• Proposed
  • Under Assessment
  • ENPreliminary Assessed
  • 4Assessed
  • 5Published

Gyroporus mcnabbii Davoodian, Bougher & Halling

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Scientific name
Gyroporus mcnabbii
Davoodian, Bougher & Halling
Common names
IUCN Specialist Group
Mushroom, Bracket and Puffball
Assessment status
Preliminary Assessed
Preliminary Category
Proposed by
Jerry Cooper
Jerry Cooper
Jerry Cooper
Comments etc.
Roy Halling

Assessment Notes


Small population with an estimated 200 mature individuals

Taxonomic notes

Recently the presumed globally distributed Gyropous castaneus was separated into several phylogenetically and biogeographically restricted species of which one is the rare Gyroporus macnabbii from Australasia. The name is based on an Australian type collection from Queensland, but it remains to be proven (using sequence data) the New Zealand taxon is identical. The large separation distance and ectomcycorrhizal habitat strongly suggests the New Zealand population should be considered a distinct taxon. The analysis presented here is for the New Zealand occurrences only.

Why suggested for a Global Red List Assessment?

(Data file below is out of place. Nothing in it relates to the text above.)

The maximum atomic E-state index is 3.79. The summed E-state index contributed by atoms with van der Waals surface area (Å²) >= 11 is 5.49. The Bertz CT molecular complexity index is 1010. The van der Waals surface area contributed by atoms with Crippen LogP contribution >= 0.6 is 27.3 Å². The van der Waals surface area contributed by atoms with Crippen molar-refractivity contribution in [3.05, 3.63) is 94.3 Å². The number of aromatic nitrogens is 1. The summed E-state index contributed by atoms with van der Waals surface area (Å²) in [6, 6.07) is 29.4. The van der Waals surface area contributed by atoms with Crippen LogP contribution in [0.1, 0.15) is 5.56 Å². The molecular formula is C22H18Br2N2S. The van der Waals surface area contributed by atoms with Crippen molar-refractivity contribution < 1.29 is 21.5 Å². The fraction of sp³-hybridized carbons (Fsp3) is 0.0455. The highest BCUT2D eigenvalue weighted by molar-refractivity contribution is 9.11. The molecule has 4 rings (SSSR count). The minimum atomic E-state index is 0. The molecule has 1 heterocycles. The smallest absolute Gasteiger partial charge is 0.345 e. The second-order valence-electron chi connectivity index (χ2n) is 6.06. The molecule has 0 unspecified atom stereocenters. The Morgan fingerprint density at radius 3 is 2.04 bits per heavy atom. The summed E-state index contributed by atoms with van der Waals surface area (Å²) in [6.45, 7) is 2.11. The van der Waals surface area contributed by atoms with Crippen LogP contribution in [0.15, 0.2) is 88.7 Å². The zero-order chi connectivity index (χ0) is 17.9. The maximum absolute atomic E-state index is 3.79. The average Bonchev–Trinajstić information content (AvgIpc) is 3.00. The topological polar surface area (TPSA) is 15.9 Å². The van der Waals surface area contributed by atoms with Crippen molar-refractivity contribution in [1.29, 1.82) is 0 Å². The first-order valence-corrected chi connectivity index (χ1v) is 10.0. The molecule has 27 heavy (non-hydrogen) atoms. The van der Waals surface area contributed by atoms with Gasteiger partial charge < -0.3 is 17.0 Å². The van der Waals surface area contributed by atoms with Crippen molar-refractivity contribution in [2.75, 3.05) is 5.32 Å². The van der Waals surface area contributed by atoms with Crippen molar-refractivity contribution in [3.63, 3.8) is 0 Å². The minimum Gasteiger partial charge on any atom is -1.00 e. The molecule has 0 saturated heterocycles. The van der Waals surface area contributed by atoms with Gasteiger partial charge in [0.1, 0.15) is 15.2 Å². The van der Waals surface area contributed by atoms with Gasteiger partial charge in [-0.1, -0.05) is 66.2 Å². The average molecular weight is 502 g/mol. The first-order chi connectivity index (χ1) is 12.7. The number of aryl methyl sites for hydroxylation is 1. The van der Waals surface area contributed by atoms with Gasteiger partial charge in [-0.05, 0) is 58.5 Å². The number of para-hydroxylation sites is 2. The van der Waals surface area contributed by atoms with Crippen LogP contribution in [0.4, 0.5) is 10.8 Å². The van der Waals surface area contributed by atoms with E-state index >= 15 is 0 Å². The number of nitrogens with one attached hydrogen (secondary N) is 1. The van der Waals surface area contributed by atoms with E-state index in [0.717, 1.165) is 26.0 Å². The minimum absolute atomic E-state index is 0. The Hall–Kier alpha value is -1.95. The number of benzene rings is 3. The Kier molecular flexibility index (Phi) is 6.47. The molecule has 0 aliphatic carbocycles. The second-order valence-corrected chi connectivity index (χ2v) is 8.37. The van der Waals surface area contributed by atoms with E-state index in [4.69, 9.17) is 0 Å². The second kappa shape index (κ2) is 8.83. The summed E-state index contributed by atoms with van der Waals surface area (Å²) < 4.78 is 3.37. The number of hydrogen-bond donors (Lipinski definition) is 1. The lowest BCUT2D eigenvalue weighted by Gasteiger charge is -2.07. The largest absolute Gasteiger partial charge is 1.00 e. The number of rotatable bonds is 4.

A distinct and uncommon species known from 5 verified records from 4 locations in upper half of North Island New Zealand. All locations under threat from land-use change, increased tourism, and invasive species, including Kauri die-back.

Preliminary category: Endangered. B2a populations <5, AOO <500km2, or Critically Endangered C1, or Endangered D1

Geographic range

Population and Trends

Known from 5 verified records from 4 locations over a 53 year period in the upper half of North Island New Zealand. We infer the presence of 5 genotypes, x 8 to account for undetected colonies in under-recorded northern areas, x 5 to convert to an estimate of 200 mature individuals. Extent of Occurrence 530 km2, Area of Occupancy 16 km2

Population Trend:

Habitat and Ecology

The species is ecotomyorhhizal with tea-tree (myrtaceae) and appears to restricted to tea-tree bush in the northern part of New Zealand. Many such areas are relatively under-recorded. This distinct species was not recorded for 48 years until re-discovered in 2018 in the Waikato.


The main populations are in the Waitakare Ranges west of Auckland where it has not been observed since the original records in the 1960/70s.  Of the 3 historic sites in this area 2 are now part of more recent housing developments. The remaining potential site is subject to increasing tourism with consequent impact on the immediate areas. The population is likely to decrease over the next 20 years as the impact of Kauri die-back on the dominant Kauri forest alters the forest structure. Areas are also likely to be disturbed because of disease management activity. The single remaining location in the Waikato region is in an area of tea-tree scrub adjacent to pasture. The impact of changing farming practice on adjacent areas is unknown

Conservation Actions

Research needed

Use and Trade


Country occurrence

Regional Population and Trends

Country Trend Redlisted